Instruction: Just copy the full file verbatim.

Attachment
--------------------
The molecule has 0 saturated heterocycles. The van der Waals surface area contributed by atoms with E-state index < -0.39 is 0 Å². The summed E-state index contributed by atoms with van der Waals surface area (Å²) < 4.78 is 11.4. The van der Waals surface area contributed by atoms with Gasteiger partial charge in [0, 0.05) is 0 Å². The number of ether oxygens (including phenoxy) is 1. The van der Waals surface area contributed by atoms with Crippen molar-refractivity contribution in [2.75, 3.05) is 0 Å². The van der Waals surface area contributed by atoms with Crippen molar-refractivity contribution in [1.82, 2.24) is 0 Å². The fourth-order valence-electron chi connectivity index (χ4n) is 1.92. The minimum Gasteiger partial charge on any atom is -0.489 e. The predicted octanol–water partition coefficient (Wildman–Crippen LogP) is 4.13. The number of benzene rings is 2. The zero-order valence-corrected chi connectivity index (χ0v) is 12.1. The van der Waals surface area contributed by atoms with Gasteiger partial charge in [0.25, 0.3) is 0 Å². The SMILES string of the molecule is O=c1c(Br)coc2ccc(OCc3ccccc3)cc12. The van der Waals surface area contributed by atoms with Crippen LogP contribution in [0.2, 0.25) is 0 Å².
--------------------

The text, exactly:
The molecule has 0 saturated heterocycles. The van der Waals surface area contributed by atoms with E-state index < -0.39 is 0 Å². The summed E-state index contributed by atoms with van der Waals surface area (Å²) < 4.78 is 11.4. The van der Waals surface area contributed by atoms with Gasteiger partial charge in [0, 0.05) is 0 Å². The number of ether oxygens (including phenoxy) is 1. The van der Waals surface area contributed by atoms with Crippen molar-refractivity contribution in [2.75, 3.05) is 0 Å². The van der Waals surface area contributed by atoms with Crippen molar-refractivity contribution in [1.82, 2.24) is 0 Å². The fourth-order valence-electron chi connectivity index (χ4n) is 1.92. The minimum Gasteiger partial charge on any atom is -0.489 e. The predicted octanol–water partition coefficient (Wildman–Crippen LogP) is 4.13. The number of benzene rings is 2. The zero-order valence-corrected chi connectivity index (χ0v) is 12.1. The van der Waals surface area contributed by atoms with Gasteiger partial charge in [0.25, 0.3) is 0 Å². The SMILES string of the molecule is O=c1c(Br)coc2ccc(OCc3ccccc3)cc12. The van der Waals surface area contributed by atoms with Crippen LogP contribution in [0.2, 0.25) is 0 Å².